Because their flight period is so long, targeting adults with insecticides is impractical. Mechanical control (inserting a wire into the gallery to kill the larva) is feasible only if a few trees are affected. Because a pheromone is available, trapping or mating disruption may be possibilities, but they have not been proven as viable techniques. The best management strategy is prevention.
Winter or mechanically injured trees are more susceptible, so keeping trees healthy and vigorous will help prevent carpenter worms from becoming established.
Tree removal may be the best course for extensively damaged trees.
Q: I have a few questions. I am heading out today to buy a few houseplants to spice up my apartment. The windows face north and are unobstructed. What kind of houseplants can I buy that will thrive in these north windows? Some plants I have looked at are Bella palms, heart leaf philodendrons, Janet Craig compacta, bird nest snake plant, golden pothos and small flowered anthurium. I was told that peace lilies do not flower when placed in north-facing windows. I also was told that I need an east window to get any plants to flower and grow leaves. Is that true? Let me know what you would recommend. (email)
A: The north side terminology is misleading. It connotes low light to the extent that people translate it into meaning there is no natural light reaching the plant. You are describing bright, indirect, natural light. Some plants that will do well under the conditions you describe are the Aglaonema commutatum varelgans, Chamaedorea elegans, Dracaena deremensis ‘Janet Craig,’ Spathiphyllum ‘Clevelandii,’ Maranata leuconeura and Pothos aureus. There are many more. If any extended dark periods come up, keep in mind that plant lights can be added to intensify and extend the light periods.
Q: I’ve just found your website but I couldn’t find an answer to my problem. I’m hoping you can help. I was entrusted with the care of my neighbors’ jade plants while they were travelling. There was a problem with their furnace, so the house reached extreme temperatures for a few days. To make matters worse, one of the larger plants was located near a heating vent. As a result, the leaves have all shriveled. However, the stock appears firm. I watered them immediately (the incident took place a couple of weeks ago) but they still look the same. Will these plants survive the extreme temperatures they were subjected to? Any direction would be appreciated. (email)
A: Because one of the plants you mentioned was near a heating vent, I’m assuming that the furnace just kept running and cooked the plants. Survival is dependent on how long the plant was subjected to the extremely high temperatures, the condition of the plant prior to the event and if there were other mitigating factors contributing to the plant’s damage. Try to keep the soil moist, but don’t overwater. Keep the plants where they get good natural light or provide artificial light. Only time will tell if the plants will recover. It will take a long time.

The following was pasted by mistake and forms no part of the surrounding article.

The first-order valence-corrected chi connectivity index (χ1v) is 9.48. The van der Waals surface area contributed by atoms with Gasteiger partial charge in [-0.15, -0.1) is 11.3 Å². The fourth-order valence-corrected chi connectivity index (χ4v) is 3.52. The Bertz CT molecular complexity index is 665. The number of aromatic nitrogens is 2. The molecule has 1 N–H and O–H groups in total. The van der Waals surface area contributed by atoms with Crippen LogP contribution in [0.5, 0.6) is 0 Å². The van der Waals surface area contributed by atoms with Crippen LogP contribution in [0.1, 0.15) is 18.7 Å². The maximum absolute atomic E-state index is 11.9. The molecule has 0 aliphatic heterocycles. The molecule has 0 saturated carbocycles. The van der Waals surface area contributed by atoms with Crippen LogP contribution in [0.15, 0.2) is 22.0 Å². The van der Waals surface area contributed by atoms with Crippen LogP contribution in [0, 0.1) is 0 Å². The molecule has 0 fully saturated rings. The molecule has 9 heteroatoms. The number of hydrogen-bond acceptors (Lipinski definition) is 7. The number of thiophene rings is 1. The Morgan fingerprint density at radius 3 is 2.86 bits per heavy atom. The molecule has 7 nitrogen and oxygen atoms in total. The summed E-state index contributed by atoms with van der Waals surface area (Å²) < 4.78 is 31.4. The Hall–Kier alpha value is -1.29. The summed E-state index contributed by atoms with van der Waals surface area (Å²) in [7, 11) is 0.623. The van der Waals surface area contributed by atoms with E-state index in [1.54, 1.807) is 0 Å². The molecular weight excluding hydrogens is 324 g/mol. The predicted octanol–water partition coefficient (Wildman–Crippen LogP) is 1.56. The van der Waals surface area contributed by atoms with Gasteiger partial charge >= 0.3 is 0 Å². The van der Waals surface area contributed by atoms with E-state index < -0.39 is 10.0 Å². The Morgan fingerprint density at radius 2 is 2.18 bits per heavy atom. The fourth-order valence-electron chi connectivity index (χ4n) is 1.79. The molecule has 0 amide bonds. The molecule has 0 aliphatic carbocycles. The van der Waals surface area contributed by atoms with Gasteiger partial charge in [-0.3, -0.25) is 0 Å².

If you have any correspondence with the owners, I’d suggest telling them before they come home just what happened. Baby-sitting someone’s house plants is risky. There is too much that can go wrong and the baby sitter gets the blame.
Q: I came across your website where you answered many questions about blue spruce trees. However, I could not relate any of the questions to my problem. I have many Colorado blue spruce trees on my property. I park a camper during the summer close to two of the spruce trees. I spend hours cleaning my camper because it appears the trees literally throw black specks over the entire camper. I assume this is sap because it is extremely difficult to get off. I figured the tree would do this once a year, but I guess I was wrong after cleaning the camper multiple times last summer. Is there anything I can do to the tree or should I just bite the bullet and move the camper somewhere else? (email)
A: Those black specks you are cleaning off the camper are insect poop. Aphids or some insect population is causing these spots to show up. Check your spruce trees carefully or send a sample to your land-grant university’s diagnostic lab to see if there are insects that have taken up residence. It could be that something has established itself on your trees that is not causing visible symptoms of decline or discoloration because of the vigor these trees possess.
It would be worth checking with the lab so that you can initiate some control before the problem gets too far along.
To contact Ron Smith for answers to your questions, write to Ron Smith, NDSU Department of Plant Sciences, Dept. 7670, Box 6050, Fargo, ND 58108-6050 or email firstname.lastname@example.org.